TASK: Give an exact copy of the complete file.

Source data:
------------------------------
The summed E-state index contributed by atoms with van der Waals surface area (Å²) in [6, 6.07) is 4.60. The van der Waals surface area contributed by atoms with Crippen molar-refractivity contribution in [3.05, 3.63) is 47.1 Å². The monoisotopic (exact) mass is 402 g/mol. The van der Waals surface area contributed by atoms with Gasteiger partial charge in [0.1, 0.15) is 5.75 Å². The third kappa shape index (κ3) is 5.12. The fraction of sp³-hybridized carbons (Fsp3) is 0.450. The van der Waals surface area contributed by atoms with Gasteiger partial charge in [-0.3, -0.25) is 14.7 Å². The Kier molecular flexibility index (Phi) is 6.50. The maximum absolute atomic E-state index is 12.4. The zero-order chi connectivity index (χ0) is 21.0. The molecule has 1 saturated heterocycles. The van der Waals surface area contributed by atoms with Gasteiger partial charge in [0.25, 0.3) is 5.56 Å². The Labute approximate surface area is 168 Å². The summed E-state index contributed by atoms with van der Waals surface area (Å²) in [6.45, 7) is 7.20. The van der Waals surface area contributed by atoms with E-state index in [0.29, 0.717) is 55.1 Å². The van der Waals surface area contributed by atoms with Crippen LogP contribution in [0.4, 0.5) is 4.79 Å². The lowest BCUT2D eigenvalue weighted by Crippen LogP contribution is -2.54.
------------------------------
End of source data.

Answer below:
The summed E-state index contributed by atoms with van der Waals surface area (Å²) in [6, 6.07) is 4.60. The van der Waals surface area contributed by atoms with Crippen molar-refractivity contribution in [3.05, 3.63) is 47.1 Å². The monoisotopic (exact) mass is 402 g/mol. The van der Waals surface area contributed by atoms with Gasteiger partial charge in [0.1, 0.15) is 5.75 Å². The third kappa shape index (κ3) is 5.12. The fraction of sp³-hybridized carbons (Fsp3) is 0.450. The van der Waals surface area contributed by atoms with Gasteiger partial charge in [-0.3, -0.25) is 14.7 Å². The Kier molecular flexibility index (Phi) is 6.50. The maximum absolute atomic E-state index is 12.4. The zero-order chi connectivity index (χ0) is 21.0. The molecule has 1 saturated heterocycles. The van der Waals surface area contributed by atoms with Gasteiger partial charge in [0.25, 0.3) is 5.56 Å². The Labute approximate surface area is 168 Å². The summed E-state index contributed by atoms with van der Waals surface area (Å²) in [6.45, 7) is 7.20. The van der Waals surface area contributed by atoms with E-state index in [0.29, 0.717) is 55.1 Å². The van der Waals surface area contributed by atoms with Crippen LogP contribution in [0.4, 0.5) is 4.79 Å². The lowest BCUT2D eigenvalue weighted by Crippen LogP contribution is -2.54.